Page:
Had I forced Greg to log because “everyone has to log” according to some people on the internet, I suspect Greg wouldn’t have adhered. His progress so far has been EXCELLENT with a simple habit based approach where we discuss food and activity habits and set single, habit based objectives.
Greg has gone from 297 to 271 in about 9-10 weeks.
Once Greg has been able to stick to a given habit for a reasonable amount of time, and provided he feels good and feels READY to take on another habit, we add one to the list.
NOW, would I take this approach with someone who wants to get from 15% body-fat to 8% body-fat? Probably not, at least not near the end-stages of the diet where most likely, calorie and macronutrient accuracy becomes of higher relative importance.
I present this as one real world example of a good candidate for “not logging”.
How about people who probably SHOULD track intake?
· People who are looking for the benefits of tightly controlled food intake who are also not opposed to it. If they’re neutral on the idea, I’d say go for it. It’s a damn good method.
· People who have goals such that those goals are dependent on rather precise measurements of calories and macronutrients. (Physique athletes, weight class restricted athletes).
· People who need to build some of the awareness factors described in the previous list and who are also willing to log without much opposition to it.
· People who enjoy looking at data and utilizing it. Clients who are engineers (just one example) tend to fit this category but that doesn’t necessarily exclude them from the previous list.
I will say this – I tend to have MOST people track intake for at least some period of time. I also tend to have MOST of those people continue to track intake as long as they are not opposed to doing so.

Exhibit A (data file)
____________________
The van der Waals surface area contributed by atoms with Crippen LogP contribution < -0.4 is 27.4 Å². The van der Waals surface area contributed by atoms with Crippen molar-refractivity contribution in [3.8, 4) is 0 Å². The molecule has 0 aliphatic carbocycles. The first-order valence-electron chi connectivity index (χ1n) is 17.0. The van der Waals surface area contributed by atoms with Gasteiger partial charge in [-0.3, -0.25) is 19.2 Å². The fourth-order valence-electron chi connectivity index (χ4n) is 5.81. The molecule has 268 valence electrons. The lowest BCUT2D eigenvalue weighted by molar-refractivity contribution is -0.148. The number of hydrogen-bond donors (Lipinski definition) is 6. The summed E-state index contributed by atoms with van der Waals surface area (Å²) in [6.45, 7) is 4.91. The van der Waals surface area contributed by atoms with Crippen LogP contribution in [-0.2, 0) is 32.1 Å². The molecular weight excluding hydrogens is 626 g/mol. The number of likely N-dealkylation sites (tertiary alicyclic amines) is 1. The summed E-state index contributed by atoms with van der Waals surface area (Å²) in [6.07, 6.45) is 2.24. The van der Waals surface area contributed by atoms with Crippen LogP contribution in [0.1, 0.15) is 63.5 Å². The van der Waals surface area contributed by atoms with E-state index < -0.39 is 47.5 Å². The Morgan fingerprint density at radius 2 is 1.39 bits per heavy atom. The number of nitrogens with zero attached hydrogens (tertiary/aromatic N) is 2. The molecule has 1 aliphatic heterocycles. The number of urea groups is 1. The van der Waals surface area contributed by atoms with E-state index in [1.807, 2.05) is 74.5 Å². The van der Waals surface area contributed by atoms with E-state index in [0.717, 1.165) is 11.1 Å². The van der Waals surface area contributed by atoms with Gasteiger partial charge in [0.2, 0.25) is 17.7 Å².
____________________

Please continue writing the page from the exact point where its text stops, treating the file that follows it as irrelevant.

For people who can stick to it, it’s a great method. Once someone reaches their goal weight, if they want to experiment with maintenance in a non-tracking system, we try it. And if they enjoy tracking (these people do exist!) then of course we just leave it in place.
Finally, I should note that tracking and habit building are not mutually exclusive. In fact, one mistake I think many people make is to ignore habit development because they are tracking. The thought process that seems to take place is something like this: “I’m logging my food therefore I just stop eating when I reach this set of numbers”.
Taking a multi-faceted approach to diet tends to produce better results. And the truth is MOST people aren’t going to be tracking food forever. Sorry Ethel, but when you’re 93 years old sitting in your rocking chair while your dentures soak, you’re probably not going to slap that Jell-O on a food scale and log it into MyFitnessPal Ver 3.0B+
And so working on some habit development while you are tracking will likely be one of the things that ALLOWS you to prevent weight regain when you do decide to stop logging.
In the fitness community, the IIFYM trend has become synonymous with flexible dieting. In order for a diet to truly be flexible, my belief is that the diet should get the individual to his or her goal, AND it should do so in a manner that is least restrictive.
Your diet is not only the sum of the foods you eat, but it’s also the methods and ideologies you apply to that diet. Those things matter a great deal.
Tracking is a tool. It can build awareness, it can provide people with a reasonable method of estimating AND MANIPULATING energy intake to produce a result.
It is NOT the only method, it is NOT a great fit for EVERYONE, and contrary to popular belief there are people who can reach their goals without it.
Patrick is an online coach and personal trainer. He specializes in trolling people on facebook. Oh and he also coaches people to make them a bit more awesome. You can find him here